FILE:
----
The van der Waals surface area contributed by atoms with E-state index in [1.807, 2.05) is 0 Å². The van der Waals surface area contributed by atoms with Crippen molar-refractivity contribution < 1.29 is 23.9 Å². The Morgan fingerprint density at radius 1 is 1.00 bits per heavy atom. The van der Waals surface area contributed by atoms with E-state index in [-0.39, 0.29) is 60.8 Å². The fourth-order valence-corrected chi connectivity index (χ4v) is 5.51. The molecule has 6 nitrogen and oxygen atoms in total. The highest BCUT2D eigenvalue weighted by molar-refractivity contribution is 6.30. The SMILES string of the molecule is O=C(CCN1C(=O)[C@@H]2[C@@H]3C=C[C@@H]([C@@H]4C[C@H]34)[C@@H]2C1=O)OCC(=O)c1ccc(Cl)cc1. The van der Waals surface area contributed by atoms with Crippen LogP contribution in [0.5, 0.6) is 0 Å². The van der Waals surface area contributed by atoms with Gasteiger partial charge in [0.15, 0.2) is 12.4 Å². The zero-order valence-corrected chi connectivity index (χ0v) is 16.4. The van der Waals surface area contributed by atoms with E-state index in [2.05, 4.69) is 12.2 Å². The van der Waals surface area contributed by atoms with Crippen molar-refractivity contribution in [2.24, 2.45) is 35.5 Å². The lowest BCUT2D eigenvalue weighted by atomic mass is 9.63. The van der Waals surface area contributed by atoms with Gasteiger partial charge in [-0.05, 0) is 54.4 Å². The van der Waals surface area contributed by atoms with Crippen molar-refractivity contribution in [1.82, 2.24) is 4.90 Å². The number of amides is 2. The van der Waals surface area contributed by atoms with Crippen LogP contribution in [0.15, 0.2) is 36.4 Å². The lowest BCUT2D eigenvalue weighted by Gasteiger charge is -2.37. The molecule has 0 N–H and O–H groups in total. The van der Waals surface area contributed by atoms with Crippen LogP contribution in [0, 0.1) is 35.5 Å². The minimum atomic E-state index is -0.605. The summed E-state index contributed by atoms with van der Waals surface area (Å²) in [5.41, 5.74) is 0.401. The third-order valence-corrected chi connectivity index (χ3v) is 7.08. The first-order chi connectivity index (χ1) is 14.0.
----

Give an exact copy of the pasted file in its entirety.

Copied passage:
The van der Waals surface area contributed by atoms with E-state index in [1.807, 2.05) is 0 Å². The van der Waals surface area contributed by atoms with Crippen molar-refractivity contribution < 1.29 is 23.9 Å². The Morgan fingerprint density at radius 1 is 1.00 bits per heavy atom. The van der Waals surface area contributed by atoms with E-state index in [-0.39, 0.29) is 60.8 Å². The fourth-order valence-corrected chi connectivity index (χ4v) is 5.51. The molecule has 6 nitrogen and oxygen atoms in total. The highest BCUT2D eigenvalue weighted by molar-refractivity contribution is 6.30. The SMILES string of the molecule is O=C(CCN1C(=O)[C@@H]2[C@@H]3C=C[C@@H]([C@@H]4C[C@H]34)[C@@H]2C1=O)OCC(=O)c1ccc(Cl)cc1. The van der Waals surface area contributed by atoms with Crippen LogP contribution in [0.5, 0.6) is 0 Å². The van der Waals surface area contributed by atoms with Gasteiger partial charge in [0.15, 0.2) is 12.4 Å². The zero-order valence-corrected chi connectivity index (χ0v) is 16.4. The van der Waals surface area contributed by atoms with E-state index in [2.05, 4.69) is 12.2 Å². The van der Waals surface area contributed by atoms with Crippen molar-refractivity contribution in [2.24, 2.45) is 35.5 Å². The lowest BCUT2D eigenvalue weighted by atomic mass is 9.63. The van der Waals surface area contributed by atoms with Gasteiger partial charge in [-0.05, 0) is 54.4 Å². The van der Waals surface area contributed by atoms with Crippen molar-refractivity contribution in [1.82, 2.24) is 4.90 Å². The number of amides is 2. The van der Waals surface area contributed by atoms with Crippen LogP contribution in [0.15, 0.2) is 36.4 Å². The lowest BCUT2D eigenvalue weighted by Gasteiger charge is -2.37. The molecule has 0 N–H and O–H groups in total. The van der Waals surface area contributed by atoms with Crippen LogP contribution in [0, 0.1) is 35.5 Å². The minimum atomic E-state index is -0.605. The summed E-state index contributed by atoms with van der Waals surface area (Å²) in [5.41, 5.74) is 0.401. The third-order valence-corrected chi connectivity index (χ3v) is 7.08. The first-order chi connectivity index (χ1) is 14.0.